What It Really Means When You Get A Bull's-Eye Rash

A bull's-eye rash, clinically known as an erythema migrans, is a classic early symptom of Lyme disease (via Healthline). It may first appear as a circular spot on the skin near the site of a tick bite, and can eventually include a ring around it, making a "bull's eye" shape. While this isn't the only sign of Lyme disease, it is a very common one, according to the American Academy of Dermatology Association.

It's estimated that approximately 476,000 Americans are diagnosed and treated for Lyme disease each year, based on insurance records by the Centers for Disease Control and Prevention (CDC). Transmitted to humans through tick bites, the disease is easily treated but can become serious if not (via CDC). Early symptoms can include a fever, headache, fatigue, and the classic bull's-eye rash. The infection can eventually spread to the joints, the nervous system, and the heart if left untreated.

Understanding a bull's-eye rash

Typically, a bull's-eye rash appears three to 30 days after a tick bite. "For most people, it will appear within 7 to 10 days," Healthline confirmed. It's unlikely to be painful or itchy, but it may be warm to the touch. The rash may initially appear with a 2-inch circumference, but it can quickly grow to as big as 12 inches or more.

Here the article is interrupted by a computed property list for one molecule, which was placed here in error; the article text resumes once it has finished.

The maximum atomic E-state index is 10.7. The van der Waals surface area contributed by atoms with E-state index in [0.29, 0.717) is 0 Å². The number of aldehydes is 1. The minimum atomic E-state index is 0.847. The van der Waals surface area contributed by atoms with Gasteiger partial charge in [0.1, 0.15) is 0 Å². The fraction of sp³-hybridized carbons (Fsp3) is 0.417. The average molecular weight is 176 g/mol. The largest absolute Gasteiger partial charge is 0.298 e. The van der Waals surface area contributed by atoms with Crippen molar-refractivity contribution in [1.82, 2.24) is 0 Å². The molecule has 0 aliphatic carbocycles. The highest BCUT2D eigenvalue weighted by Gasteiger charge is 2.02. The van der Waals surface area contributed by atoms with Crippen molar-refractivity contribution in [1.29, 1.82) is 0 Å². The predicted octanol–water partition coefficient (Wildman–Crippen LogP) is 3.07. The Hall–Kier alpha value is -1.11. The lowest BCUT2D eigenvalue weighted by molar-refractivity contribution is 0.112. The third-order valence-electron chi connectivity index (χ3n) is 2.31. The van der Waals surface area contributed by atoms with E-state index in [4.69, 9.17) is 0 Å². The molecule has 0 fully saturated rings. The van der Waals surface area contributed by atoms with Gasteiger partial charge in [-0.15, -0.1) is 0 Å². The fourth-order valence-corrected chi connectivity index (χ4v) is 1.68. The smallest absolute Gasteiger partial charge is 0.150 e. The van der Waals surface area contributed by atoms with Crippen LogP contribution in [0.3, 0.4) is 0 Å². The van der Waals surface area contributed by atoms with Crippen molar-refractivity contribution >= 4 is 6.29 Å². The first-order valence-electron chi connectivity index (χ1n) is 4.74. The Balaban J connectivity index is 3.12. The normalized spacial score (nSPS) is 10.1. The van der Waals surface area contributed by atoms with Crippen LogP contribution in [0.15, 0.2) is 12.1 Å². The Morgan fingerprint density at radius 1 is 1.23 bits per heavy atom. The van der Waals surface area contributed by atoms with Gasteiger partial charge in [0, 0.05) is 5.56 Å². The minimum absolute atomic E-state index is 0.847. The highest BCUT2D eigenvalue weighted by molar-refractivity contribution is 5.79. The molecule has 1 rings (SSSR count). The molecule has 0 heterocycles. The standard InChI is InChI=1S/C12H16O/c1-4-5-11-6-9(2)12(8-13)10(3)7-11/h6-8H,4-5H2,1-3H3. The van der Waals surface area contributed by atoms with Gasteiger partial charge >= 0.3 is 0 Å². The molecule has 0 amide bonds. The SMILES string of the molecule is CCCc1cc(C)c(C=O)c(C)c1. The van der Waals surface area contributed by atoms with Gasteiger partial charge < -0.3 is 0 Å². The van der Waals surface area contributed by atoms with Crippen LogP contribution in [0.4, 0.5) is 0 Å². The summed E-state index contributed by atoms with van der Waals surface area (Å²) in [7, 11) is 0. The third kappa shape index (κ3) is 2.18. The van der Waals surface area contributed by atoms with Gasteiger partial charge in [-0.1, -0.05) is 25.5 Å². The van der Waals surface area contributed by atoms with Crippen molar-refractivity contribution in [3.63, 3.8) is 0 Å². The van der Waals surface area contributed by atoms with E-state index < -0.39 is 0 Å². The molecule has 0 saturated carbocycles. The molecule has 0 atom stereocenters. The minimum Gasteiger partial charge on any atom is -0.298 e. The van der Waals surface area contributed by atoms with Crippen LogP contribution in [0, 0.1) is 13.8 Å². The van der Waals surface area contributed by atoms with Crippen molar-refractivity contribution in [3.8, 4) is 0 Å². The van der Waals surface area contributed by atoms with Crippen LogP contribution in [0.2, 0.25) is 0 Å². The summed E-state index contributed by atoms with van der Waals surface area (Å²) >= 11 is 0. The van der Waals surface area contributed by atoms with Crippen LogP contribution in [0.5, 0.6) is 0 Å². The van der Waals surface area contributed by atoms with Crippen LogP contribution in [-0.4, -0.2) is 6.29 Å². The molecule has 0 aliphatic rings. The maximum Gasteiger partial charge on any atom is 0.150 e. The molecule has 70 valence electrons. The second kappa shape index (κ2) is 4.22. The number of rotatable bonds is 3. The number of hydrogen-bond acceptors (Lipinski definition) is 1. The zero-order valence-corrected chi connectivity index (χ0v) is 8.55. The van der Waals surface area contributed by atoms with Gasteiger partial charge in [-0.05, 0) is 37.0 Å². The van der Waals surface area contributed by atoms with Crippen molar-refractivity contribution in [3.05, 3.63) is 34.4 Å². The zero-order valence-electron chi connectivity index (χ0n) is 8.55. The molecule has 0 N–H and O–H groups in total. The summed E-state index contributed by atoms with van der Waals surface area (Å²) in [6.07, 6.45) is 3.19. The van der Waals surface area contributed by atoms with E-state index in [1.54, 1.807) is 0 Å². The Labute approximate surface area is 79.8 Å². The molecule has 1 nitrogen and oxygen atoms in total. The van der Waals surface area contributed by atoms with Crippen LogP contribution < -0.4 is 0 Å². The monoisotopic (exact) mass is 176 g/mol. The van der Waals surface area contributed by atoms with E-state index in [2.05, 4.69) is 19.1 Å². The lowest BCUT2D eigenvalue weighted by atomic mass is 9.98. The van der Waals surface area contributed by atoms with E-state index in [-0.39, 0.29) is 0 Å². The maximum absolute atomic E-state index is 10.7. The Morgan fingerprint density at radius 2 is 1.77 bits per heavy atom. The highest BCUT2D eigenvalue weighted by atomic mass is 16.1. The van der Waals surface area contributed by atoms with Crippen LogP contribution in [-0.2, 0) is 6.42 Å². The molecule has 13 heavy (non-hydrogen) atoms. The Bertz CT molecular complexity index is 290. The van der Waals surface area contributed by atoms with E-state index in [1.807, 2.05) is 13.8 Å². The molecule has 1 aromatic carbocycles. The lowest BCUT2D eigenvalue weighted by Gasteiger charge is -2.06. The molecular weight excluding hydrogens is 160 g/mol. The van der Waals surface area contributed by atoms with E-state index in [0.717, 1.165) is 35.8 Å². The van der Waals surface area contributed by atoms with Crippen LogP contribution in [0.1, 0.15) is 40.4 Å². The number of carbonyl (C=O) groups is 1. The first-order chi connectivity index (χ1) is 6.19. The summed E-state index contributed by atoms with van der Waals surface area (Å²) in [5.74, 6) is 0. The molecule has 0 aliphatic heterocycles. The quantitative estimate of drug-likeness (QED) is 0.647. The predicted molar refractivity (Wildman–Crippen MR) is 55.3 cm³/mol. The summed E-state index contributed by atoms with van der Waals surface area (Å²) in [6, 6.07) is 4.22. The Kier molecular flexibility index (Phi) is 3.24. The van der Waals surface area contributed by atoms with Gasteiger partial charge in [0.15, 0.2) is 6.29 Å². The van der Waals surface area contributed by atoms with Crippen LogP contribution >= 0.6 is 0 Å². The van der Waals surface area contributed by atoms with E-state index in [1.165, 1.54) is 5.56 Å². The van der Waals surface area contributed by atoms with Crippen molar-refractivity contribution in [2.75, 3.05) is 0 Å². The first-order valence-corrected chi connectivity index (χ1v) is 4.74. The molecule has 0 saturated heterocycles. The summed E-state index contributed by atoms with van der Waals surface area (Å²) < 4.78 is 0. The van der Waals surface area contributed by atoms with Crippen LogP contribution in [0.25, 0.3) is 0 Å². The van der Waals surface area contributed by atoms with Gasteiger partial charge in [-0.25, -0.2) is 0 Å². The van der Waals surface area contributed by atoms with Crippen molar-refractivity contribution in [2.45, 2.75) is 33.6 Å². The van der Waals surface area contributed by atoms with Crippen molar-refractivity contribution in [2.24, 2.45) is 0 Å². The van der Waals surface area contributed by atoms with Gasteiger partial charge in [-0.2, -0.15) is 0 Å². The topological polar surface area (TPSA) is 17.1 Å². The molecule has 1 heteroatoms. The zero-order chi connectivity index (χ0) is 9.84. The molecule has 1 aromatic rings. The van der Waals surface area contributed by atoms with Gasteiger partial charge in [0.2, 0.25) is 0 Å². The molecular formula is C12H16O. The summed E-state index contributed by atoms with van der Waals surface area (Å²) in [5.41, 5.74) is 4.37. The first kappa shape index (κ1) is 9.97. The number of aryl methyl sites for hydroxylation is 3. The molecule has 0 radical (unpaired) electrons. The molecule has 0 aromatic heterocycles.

The rash is not actually a reaction to the tick bite itself, but "rather an outward sign of an actual Lyme disease infection in your skin," according to Healthline. While it can be located anywhere, it's usually found on the back, groin, armpit, or lower leg (via American Academy of Dermatology Association). This common sign of Lyme disease can also be accompanied by chills, swollen lymph nodes, fever, headache, and joint pain.

If you notice a bull's-eye rash on your skin, call your healthcare provider right away. (And if you spot a tick still attached to your skin, remove it carefully) According to Healthline, the rash is the only way a doctor can diagnose Lyme disease without a blood test. It's important that Lyme disease is diagnosed quickly, as early treatment is crucial to preventing the disease from progressing. A round of antibiotics is the usual course of treatment, depending on how advanced the disease is. Once treated, the erythema migrans should clear up.